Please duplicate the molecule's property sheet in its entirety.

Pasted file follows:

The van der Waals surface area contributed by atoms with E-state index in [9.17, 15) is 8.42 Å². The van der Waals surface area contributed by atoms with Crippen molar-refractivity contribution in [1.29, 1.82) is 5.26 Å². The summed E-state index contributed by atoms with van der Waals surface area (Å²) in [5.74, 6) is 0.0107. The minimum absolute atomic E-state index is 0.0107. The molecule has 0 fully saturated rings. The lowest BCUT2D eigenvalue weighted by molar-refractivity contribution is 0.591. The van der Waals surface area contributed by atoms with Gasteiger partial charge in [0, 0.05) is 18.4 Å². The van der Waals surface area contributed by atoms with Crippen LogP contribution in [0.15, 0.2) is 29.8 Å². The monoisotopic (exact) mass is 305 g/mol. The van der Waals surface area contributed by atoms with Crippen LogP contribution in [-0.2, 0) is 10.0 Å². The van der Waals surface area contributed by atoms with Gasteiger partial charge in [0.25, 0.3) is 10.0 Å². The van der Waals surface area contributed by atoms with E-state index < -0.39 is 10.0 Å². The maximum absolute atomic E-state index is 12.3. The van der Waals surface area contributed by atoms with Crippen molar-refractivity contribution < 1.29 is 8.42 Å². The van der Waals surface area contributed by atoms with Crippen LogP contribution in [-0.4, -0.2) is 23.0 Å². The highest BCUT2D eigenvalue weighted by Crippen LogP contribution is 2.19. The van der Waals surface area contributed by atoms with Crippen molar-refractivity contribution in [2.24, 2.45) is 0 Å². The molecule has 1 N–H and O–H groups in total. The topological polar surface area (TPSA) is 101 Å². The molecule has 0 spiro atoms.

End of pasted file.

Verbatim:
The van der Waals surface area contributed by atoms with E-state index in [9.17, 15) is 8.42 Å². The van der Waals surface area contributed by atoms with Crippen molar-refractivity contribution in [1.29, 1.82) is 5.26 Å². The summed E-state index contributed by atoms with van der Waals surface area (Å²) in [5.74, 6) is 0.0107. The minimum absolute atomic E-state index is 0.0107. The molecule has 0 fully saturated rings. The lowest BCUT2D eigenvalue weighted by molar-refractivity contribution is 0.591. The van der Waals surface area contributed by atoms with Gasteiger partial charge in [0, 0.05) is 18.4 Å². The van der Waals surface area contributed by atoms with Crippen LogP contribution in [0.15, 0.2) is 29.8 Å². The monoisotopic (exact) mass is 305 g/mol. The van der Waals surface area contributed by atoms with Crippen LogP contribution in [-0.2, 0) is 10.0 Å². The van der Waals surface area contributed by atoms with Gasteiger partial charge in [0.25, 0.3) is 10.0 Å². The van der Waals surface area contributed by atoms with E-state index < -0.39 is 10.0 Å². The maximum absolute atomic E-state index is 12.3. The van der Waals surface area contributed by atoms with Crippen molar-refractivity contribution < 1.29 is 8.42 Å². The van der Waals surface area contributed by atoms with Crippen LogP contribution in [-0.4, -0.2) is 23.0 Å². The highest BCUT2D eigenvalue weighted by Crippen LogP contribution is 2.19. The van der Waals surface area contributed by atoms with Crippen molar-refractivity contribution in [2.24, 2.45) is 0 Å². The molecule has 1 N–H and O–H groups in total. The topological polar surface area (TPSA) is 101 Å². The molecule has 0 spiro atoms.